If any 92nd Street Y audience members were dissatisfied with Steve Martin's fine-arts-based discussion with Deborah Solomon in 2010 (for which guests received a refund), they need merely turn to this 2007 interview with Charlie Rose. In Martin's discussion about his early career, his lifetime in comedy, and Born Standing Up, his memoir that says it all, the comedian delivers the laughs. His stories are hilarious and heartfelt, and he has a fraternal rapport with Rose, the great public television personality who considers Martin a friend. The world of fine art might not be brought up once in this discussion, but the high comedic arts are on abundant display.
©2007 92nd Street Young Men's and Young Women's Hebrew Association; (P)2007 92nd Street Young Men's and Young Women's Hebrew Association
Amazing how much is covered in an hour, actually almost in spite of Charlie Rose, who comes across as uninformed about his subject & is corrected repeatedly on guesses he makes which he shouldn't be having to guess about.
SET REVIEWS TO BE SORTED BY 'MOST RECENT' INSTEAD OF 'MOST HELPFUL'!
Who knew Charlie Rose had it in him to come off as boorish, rude, inappropriate and uninformed? But apparently the brilliance and flawless eloquence of his guest is more than a match for Rose's missteps in this interview, which I consider easily worth the cost on Audible, even at twice or three times the listed price. Rose's glaringly obvious gaffes here include: Asking a question and not waiting for an answer before asking another question; asking a question and then interrupting his guest as Martin attempts to give an answer; laughing inappropriately during a heartfelt confession of real (and not joyful) emotion; providing false information in his question, forcing his guest to contradict him in his answer; and at one point, unbelievably, actually fumbling condolences when Martin begins to cry during retelling of a particularly painful anecdote related to his difficult relationship with his father. Humble, gracious Steve Martin easily and seemingly effortlessly sidesteps ALL of the mines in this minefield of an interview, though, and you'll come away with a new respect for Steve Martin, a newfound interest in discovering and reading everything Steve Martin has ever written, and a newfound wonder at how inept interviewers ever manage to rise to celebrity status in the entertainment industry.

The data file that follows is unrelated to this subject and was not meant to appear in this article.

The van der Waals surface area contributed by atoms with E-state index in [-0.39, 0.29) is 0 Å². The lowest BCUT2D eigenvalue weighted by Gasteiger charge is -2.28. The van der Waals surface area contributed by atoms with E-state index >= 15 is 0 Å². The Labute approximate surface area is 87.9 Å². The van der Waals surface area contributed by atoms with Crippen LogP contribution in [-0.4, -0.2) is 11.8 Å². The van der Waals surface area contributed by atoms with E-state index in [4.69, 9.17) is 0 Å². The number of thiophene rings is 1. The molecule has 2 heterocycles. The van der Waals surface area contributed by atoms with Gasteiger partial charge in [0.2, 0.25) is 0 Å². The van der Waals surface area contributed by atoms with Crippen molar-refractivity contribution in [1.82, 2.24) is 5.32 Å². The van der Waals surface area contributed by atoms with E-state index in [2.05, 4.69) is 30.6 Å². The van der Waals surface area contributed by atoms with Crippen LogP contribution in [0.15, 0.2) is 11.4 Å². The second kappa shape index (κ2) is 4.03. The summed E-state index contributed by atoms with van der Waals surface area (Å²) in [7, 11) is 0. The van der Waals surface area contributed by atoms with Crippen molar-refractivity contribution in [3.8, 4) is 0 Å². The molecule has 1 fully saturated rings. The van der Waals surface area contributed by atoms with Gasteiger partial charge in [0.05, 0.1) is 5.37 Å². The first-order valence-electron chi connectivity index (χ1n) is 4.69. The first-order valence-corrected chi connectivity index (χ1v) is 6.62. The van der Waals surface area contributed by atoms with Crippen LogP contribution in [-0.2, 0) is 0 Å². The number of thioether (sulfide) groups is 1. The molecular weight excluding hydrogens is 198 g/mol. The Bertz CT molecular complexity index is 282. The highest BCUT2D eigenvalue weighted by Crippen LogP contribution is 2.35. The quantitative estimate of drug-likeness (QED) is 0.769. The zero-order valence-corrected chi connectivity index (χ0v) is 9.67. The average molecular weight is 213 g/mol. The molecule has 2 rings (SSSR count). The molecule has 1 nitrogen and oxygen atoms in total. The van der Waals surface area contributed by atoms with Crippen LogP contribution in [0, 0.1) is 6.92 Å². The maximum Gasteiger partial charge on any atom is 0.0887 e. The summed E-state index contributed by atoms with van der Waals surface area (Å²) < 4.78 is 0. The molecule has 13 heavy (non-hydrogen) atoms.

This is a solid listen, I'm glad I bought it, and I will doubtless listen again several more times. Although I was unable to locate Audible recordings of either Martin's exquisite novella Shopgirl or his play Picasso at the Lapin Agile, this interview did inspire me to use a credit immediately on Martin's novel An Object of Beauty, which apparently was inspired by his own experience as an art collector.
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